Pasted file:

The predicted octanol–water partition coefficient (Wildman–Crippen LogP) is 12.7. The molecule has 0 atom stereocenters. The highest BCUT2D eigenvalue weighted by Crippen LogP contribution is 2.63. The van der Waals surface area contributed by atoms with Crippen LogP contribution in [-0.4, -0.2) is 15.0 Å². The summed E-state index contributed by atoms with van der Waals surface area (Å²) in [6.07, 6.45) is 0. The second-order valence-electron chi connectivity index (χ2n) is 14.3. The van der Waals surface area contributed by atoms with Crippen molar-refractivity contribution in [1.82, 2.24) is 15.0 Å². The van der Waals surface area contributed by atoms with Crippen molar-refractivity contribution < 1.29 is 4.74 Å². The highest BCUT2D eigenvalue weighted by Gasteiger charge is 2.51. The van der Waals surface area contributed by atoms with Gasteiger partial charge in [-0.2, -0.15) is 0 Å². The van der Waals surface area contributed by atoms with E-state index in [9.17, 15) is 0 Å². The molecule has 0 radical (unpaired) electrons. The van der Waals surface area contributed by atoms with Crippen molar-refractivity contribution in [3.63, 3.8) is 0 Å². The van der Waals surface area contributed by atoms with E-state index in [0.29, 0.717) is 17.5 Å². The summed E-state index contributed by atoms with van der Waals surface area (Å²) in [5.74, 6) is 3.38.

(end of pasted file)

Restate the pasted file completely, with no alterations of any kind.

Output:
The predicted octanol–water partition coefficient (Wildman–Crippen LogP) is 12.7. The molecule has 0 atom stereocenters. The highest BCUT2D eigenvalue weighted by Crippen LogP contribution is 2.63. The van der Waals surface area contributed by atoms with Crippen LogP contribution in [-0.4, -0.2) is 15.0 Å². The summed E-state index contributed by atoms with van der Waals surface area (Å²) in [6.07, 6.45) is 0. The second-order valence-electron chi connectivity index (χ2n) is 14.3. The van der Waals surface area contributed by atoms with Crippen molar-refractivity contribution in [1.82, 2.24) is 15.0 Å². The van der Waals surface area contributed by atoms with Crippen molar-refractivity contribution < 1.29 is 4.74 Å². The highest BCUT2D eigenvalue weighted by Gasteiger charge is 2.51. The van der Waals surface area contributed by atoms with Gasteiger partial charge in [-0.2, -0.15) is 0 Å². The van der Waals surface area contributed by atoms with E-state index in [9.17, 15) is 0 Å². The molecule has 0 radical (unpaired) electrons. The van der Waals surface area contributed by atoms with Crippen molar-refractivity contribution in [3.63, 3.8) is 0 Å². The van der Waals surface area contributed by atoms with E-state index in [0.29, 0.717) is 17.5 Å². The summed E-state index contributed by atoms with van der Waals surface area (Å²) in [5.74, 6) is 3.38.